Debbie: I’ve attended the Original Terlingua cookoff every year since 1983, that means I’ve made the trip 29 times. A few things make it special. The fact that only qualified cooks are able to cook mean you are cooking with the best of the best. It has a long history and winning there is the pinnacle of success for chili cooks. You get to see friends from across the country and sometimes the only time you see them is in Terlingua.

Add to all that is the mystique of that part of Texas. It is really hard to explain, it’s almost like being in a different country or time, although over the years progress has crept in. It’s only been a few years since we were able to get cell service down there and we were so excited when a Bank was built in the area with an ATM. It’s still a 2 and half hour drive to the nearest hospital or grocery store in Alpine. So, for this modern world, it’s as close as you can get to the old west.

There are two Terlingua Championships about five miles apart on the same day. I attend the one called the Original Terlingua cookoff and it is a much smaller and milder event than the one down the road at the CASI site. That one is known for their rowdy spectators. They even have set up a special area called Krazy Flats for them and have built a bar in that area of the campsite. The chili cooks camp in a separate section of the site and are not very rowdy at all. In fact, a large number of cooks, on both sides are at in their 50’s and up, so they are not near as rowdy as they were 20 or 30 years ago.

There are not that many motels in the area so most of the attendees camp out at the site. It looks like a large RV park. A lot of alcohol is consumed during the event, so it’s a good thing most people do not get out on the roads. It’s like a small town has risen up, in the desert in the middle of nowhere. People actually begin arriving a week before the championship is held and over the years other events like beans, salsa and barbecue competitions have been added to the event. Those are held on Thursday and Friday and open to everyone, not just qualified cooks.

Different Pods (chili clubs) and other groups of people have parties during the week prior to the cookoff. These have started by Wednesday at the CASI site. The Tolbert site also has parties at different campsites.

Both sites have bands playing at night later in the week. CASI usually only has one band while the Tolbert site has at least two bands a night for three nights. Most of it is country music with lots of dancing around the stage area.

The weather makes it a unique and challenging experience. It’s not unusual to start the day in several layers of clothing, only to start shedding all those layers by the afternoon. A temperature swing of from the 40’s to upper 80’s in one day is not unusual. And then there is the dust. It is the desert, so dust is expected, but sudden wind gusts are more normal than not. By the end of the week, everything you own is covered by a thin layer of caliche dust, kinda of a fine, powdery, gritty dust.

Gina: Do you have any favorite songs about chili or that you think of as being part of a classic chili cookoff soundtrack?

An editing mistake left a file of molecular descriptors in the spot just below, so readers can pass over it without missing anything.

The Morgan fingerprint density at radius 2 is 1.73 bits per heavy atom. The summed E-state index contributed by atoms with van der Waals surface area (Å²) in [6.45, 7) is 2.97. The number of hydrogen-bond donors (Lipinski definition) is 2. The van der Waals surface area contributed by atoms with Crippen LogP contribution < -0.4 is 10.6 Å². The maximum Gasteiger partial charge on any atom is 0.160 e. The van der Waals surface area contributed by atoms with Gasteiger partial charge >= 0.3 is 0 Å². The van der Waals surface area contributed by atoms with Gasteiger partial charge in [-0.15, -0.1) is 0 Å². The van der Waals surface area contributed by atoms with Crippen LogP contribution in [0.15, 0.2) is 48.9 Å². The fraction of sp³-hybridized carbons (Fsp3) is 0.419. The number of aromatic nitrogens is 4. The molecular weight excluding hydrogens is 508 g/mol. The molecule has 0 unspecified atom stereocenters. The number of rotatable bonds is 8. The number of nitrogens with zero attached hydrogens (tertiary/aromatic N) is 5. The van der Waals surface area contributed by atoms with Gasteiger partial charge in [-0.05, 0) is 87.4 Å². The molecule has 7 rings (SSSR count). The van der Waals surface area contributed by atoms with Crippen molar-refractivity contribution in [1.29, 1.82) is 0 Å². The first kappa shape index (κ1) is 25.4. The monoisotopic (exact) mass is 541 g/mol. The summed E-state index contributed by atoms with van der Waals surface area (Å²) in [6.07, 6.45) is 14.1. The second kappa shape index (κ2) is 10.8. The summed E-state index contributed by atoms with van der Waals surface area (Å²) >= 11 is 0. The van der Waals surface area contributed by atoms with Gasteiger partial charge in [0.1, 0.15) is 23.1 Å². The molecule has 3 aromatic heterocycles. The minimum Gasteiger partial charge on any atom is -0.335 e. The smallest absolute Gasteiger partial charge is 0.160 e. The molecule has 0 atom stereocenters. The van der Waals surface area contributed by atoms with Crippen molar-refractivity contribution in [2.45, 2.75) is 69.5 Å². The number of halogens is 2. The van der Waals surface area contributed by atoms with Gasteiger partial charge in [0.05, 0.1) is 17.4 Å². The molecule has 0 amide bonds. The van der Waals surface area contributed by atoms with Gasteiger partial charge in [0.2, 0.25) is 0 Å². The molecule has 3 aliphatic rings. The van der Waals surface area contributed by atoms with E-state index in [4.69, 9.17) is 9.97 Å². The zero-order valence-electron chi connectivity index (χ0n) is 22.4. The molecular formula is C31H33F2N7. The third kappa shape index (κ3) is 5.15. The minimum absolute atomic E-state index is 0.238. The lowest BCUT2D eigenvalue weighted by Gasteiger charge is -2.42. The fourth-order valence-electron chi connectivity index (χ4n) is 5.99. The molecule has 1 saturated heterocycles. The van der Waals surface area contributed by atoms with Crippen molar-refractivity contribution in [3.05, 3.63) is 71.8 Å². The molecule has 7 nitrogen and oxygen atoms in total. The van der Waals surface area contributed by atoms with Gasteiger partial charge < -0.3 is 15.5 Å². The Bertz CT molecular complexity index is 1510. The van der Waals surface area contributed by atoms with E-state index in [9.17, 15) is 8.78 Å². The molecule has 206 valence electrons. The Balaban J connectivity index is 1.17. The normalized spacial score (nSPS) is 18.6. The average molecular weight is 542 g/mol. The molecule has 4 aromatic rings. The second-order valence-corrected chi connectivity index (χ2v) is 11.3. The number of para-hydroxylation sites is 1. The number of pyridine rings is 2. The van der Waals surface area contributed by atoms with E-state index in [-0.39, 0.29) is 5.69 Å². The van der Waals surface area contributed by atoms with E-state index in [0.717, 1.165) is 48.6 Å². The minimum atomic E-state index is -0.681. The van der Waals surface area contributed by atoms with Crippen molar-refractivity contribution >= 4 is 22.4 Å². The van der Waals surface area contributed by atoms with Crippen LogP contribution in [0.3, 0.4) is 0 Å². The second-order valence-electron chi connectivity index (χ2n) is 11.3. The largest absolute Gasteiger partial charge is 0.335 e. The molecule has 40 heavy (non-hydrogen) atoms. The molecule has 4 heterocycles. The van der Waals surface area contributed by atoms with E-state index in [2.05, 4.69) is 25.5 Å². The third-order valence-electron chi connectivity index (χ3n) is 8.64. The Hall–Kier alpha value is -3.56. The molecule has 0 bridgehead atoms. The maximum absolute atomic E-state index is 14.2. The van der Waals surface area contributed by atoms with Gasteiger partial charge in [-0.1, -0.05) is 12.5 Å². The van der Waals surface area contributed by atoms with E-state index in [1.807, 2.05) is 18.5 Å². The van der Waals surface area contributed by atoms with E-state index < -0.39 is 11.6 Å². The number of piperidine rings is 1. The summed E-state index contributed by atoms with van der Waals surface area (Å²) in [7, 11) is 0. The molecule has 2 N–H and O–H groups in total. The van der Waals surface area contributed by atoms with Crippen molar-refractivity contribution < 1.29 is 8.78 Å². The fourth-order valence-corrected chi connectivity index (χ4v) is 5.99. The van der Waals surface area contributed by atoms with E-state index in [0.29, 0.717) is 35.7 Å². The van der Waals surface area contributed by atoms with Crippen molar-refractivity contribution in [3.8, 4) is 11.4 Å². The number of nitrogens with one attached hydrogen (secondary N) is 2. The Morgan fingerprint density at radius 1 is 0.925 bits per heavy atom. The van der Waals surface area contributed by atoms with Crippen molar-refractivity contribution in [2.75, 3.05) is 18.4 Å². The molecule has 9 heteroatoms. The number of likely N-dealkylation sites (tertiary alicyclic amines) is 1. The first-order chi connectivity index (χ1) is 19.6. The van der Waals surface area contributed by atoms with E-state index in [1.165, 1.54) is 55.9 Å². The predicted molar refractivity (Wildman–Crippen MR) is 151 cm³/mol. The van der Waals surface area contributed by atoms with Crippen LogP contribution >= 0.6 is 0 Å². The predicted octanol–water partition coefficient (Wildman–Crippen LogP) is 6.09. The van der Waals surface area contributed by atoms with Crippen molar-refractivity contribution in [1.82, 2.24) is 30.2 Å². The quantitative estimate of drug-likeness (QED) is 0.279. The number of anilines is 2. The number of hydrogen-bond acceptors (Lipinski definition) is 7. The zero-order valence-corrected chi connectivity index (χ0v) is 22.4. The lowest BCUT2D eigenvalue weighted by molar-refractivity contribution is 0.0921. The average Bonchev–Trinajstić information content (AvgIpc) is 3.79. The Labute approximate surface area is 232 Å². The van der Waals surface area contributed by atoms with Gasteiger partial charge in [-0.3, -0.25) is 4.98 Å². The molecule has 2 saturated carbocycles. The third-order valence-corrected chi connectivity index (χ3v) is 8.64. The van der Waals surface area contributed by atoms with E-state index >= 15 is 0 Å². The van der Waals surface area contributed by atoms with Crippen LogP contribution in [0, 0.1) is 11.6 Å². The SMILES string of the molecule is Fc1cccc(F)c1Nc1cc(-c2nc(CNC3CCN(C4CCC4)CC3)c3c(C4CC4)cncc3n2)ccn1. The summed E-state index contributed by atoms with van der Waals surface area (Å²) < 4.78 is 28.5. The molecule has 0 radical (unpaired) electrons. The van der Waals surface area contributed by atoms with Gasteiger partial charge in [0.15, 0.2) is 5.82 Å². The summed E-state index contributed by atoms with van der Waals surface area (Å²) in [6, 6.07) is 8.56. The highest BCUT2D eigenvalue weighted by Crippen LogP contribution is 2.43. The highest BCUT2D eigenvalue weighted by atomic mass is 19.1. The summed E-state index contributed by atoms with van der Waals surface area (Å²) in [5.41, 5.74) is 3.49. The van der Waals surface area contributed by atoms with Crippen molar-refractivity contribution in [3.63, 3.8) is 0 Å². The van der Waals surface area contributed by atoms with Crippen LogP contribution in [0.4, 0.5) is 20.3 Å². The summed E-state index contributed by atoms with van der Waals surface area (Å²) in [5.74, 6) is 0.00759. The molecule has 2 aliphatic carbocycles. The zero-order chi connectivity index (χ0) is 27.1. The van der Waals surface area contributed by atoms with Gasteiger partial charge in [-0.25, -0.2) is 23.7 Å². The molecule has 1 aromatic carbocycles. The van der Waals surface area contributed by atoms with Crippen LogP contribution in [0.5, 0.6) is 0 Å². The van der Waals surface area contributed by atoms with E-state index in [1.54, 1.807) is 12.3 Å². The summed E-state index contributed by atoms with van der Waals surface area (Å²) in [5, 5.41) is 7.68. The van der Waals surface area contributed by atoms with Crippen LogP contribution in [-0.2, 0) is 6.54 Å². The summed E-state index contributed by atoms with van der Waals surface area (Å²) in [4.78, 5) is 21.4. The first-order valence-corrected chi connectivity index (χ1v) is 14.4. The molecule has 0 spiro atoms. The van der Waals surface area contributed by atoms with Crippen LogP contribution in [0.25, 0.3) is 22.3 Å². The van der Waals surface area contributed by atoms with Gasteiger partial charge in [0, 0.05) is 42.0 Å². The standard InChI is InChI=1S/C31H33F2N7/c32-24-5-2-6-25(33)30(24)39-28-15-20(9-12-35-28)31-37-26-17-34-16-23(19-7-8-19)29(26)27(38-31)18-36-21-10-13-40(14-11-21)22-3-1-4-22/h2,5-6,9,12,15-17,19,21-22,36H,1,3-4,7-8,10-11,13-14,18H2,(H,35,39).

Debbie: Since I started in the 80s, my favorite will always be Gary P. Nunn and the Bunkhouse Band. For many years he was the headliner at the Tolbert site. He still has a following of chili cook fans who follow him at gigs across the state and even country. He even has a song written about chili cooking, called appropriately enough, “The Chili Song” from his For Old Times Sake album. Since Texas and chili are synonymous, other favorites are “What I like About Texas” and “London Homesick Blues” from his Home with the Armadillo album.

In the early days of chili, part of the enjoyment of cookoffs was sitting around the campfire and listening to singers playing their guitars and singing the favorite tunes or ones they wrote. Kent Finlay, of the Cheatham Street Warehouse fame (a place new singers got their start), has a great song about chili, don’t know if it was ever recorded, the only time I ever heard it was around chili cookoff campfire.

Gina: What’s the history and editorial focus of Goat Gap Gazette? How did you become involved with the publication?

Debbie: John Raven started the publication in January 1974. At that time, there was only one chili organization, although by the next year, a group of cooks headed up by Carrol Shelby split off from the Chili Appreciation Society International (CASI) and became the International Chili Society (ICS). The Goat Gap was not directly associated with either organization although, being published in Texas was more likely to report on activities of the CASI group.

In April 1975, Hal John Wimberly, a newspaper writer in Houston, Texas took over / purchased the paper and changed it from a newsletter style format to a tabloid sized newspaper. He continued the paper until his death in September of 1982. His wife, Judy Wimberly took over the paper at that time and ran it until her passing in August 1994. At that time, Jo Ann Horton the editor, a freelance writer had worked with the paper since Hal John took it over inherited the paper from Judy. A little over a year she sold it me.

I took it over in January 1996. At that time, it was only published eleven months of the year since there was very few cookoffs in January, so the year began with the February paper. After I took it over, I went to twelve issues a year because times had changed and there was enough activity going on all year long to warrant a paper. Unfortunately, like many large newspapers, the internet and changing chili politics forced me to change from the tabloid newspaper format to a booklet style format in 2009. There was a Goat Gap Gazette website for a few years, but at this time it has been shut down, but hopefully will be back up in the near future.